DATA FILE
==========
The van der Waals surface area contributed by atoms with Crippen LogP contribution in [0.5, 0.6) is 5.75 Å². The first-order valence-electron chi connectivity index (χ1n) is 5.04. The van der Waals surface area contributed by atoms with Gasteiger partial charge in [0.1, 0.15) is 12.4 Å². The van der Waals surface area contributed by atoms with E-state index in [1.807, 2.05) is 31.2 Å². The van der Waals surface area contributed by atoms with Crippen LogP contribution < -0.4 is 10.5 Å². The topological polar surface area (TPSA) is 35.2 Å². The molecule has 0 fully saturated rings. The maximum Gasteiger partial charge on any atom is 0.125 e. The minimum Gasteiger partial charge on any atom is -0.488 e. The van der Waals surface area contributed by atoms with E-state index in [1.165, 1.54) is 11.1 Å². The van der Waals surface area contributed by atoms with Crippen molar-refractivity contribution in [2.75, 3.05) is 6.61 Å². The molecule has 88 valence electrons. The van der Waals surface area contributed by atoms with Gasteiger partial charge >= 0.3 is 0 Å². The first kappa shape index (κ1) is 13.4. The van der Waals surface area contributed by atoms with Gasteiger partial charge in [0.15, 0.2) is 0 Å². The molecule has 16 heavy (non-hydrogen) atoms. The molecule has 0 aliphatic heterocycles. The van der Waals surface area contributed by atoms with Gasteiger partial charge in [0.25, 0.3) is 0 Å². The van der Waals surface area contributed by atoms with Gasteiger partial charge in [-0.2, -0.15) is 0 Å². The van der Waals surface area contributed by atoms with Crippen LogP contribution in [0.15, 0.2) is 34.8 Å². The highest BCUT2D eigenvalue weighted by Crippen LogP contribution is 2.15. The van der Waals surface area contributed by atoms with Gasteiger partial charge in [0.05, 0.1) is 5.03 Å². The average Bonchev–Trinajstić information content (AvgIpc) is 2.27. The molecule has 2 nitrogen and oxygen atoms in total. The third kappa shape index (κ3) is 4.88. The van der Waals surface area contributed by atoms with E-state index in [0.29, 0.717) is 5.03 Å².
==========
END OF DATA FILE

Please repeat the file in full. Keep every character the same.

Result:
The van der Waals surface area contributed by atoms with Crippen LogP contribution in [0.5, 0.6) is 5.75 Å². The first-order valence-electron chi connectivity index (χ1n) is 5.04. The van der Waals surface area contributed by atoms with Gasteiger partial charge in [0.1, 0.15) is 12.4 Å². The van der Waals surface area contributed by atoms with E-state index in [1.807, 2.05) is 31.2 Å². The van der Waals surface area contributed by atoms with Crippen LogP contribution < -0.4 is 10.5 Å². The topological polar surface area (TPSA) is 35.2 Å². The molecule has 0 fully saturated rings. The maximum Gasteiger partial charge on any atom is 0.125 e. The minimum Gasteiger partial charge on any atom is -0.488 e. The van der Waals surface area contributed by atoms with E-state index in [1.165, 1.54) is 11.1 Å². The van der Waals surface area contributed by atoms with Crippen molar-refractivity contribution in [2.75, 3.05) is 6.61 Å². The molecule has 88 valence electrons. The van der Waals surface area contributed by atoms with Gasteiger partial charge >= 0.3 is 0 Å². The first kappa shape index (κ1) is 13.4. The van der Waals surface area contributed by atoms with Gasteiger partial charge in [0.15, 0.2) is 0 Å². The molecule has 16 heavy (non-hydrogen) atoms. The molecule has 0 aliphatic heterocycles. The van der Waals surface area contributed by atoms with Gasteiger partial charge in [0.25, 0.3) is 0 Å². The van der Waals surface area contributed by atoms with Gasteiger partial charge in [-0.2, -0.15) is 0 Å². The van der Waals surface area contributed by atoms with Crippen LogP contribution in [0.15, 0.2) is 34.8 Å². The highest BCUT2D eigenvalue weighted by Crippen LogP contribution is 2.15. The van der Waals surface area contributed by atoms with Gasteiger partial charge in [0.05, 0.1) is 5.03 Å². The average Bonchev–Trinajstić information content (AvgIpc) is 2.27. The molecule has 2 nitrogen and oxygen atoms in total. The third kappa shape index (κ3) is 4.88. The van der Waals surface area contributed by atoms with E-state index in [0.29, 0.717) is 5.03 Å².